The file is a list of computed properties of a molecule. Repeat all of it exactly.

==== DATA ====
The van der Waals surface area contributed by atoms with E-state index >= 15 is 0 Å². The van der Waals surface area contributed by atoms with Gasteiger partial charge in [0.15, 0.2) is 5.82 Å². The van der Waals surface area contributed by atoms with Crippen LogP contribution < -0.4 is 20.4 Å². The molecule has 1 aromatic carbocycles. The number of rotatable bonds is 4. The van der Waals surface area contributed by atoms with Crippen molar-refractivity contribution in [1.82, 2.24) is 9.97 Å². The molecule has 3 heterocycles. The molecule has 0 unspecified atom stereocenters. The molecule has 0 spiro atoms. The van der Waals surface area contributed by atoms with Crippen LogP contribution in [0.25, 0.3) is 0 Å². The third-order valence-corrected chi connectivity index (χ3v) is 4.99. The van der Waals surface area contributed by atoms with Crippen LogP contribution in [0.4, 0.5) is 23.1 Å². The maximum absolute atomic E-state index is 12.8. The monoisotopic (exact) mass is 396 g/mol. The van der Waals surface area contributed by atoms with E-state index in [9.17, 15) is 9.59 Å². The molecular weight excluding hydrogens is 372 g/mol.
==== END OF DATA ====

The van der Waals surface area contributed by atoms with E-state index >= 15 is 0 Å². The van der Waals surface area contributed by atoms with Gasteiger partial charge in [0.15, 0.2) is 5.82 Å². The van der Waals surface area contributed by atoms with Crippen LogP contribution < -0.4 is 20.4 Å². The molecule has 1 aromatic carbocycles. The number of rotatable bonds is 4. The van der Waals surface area contributed by atoms with Crippen molar-refractivity contribution in [1.82, 2.24) is 9.97 Å². The molecule has 3 heterocycles. The molecule has 0 unspecified atom stereocenters. The molecule has 0 spiro atoms. The van der Waals surface area contributed by atoms with Crippen LogP contribution in [0.25, 0.3) is 0 Å². The third-order valence-corrected chi connectivity index (χ3v) is 4.99. The van der Waals surface area contributed by atoms with Crippen LogP contribution in [0.4, 0.5) is 23.1 Å². The maximum absolute atomic E-state index is 12.8. The monoisotopic (exact) mass is 396 g/mol. The van der Waals surface area contributed by atoms with E-state index in [9.17, 15) is 9.59 Å². The molecular weight excluding hydrogens is 372 g/mol.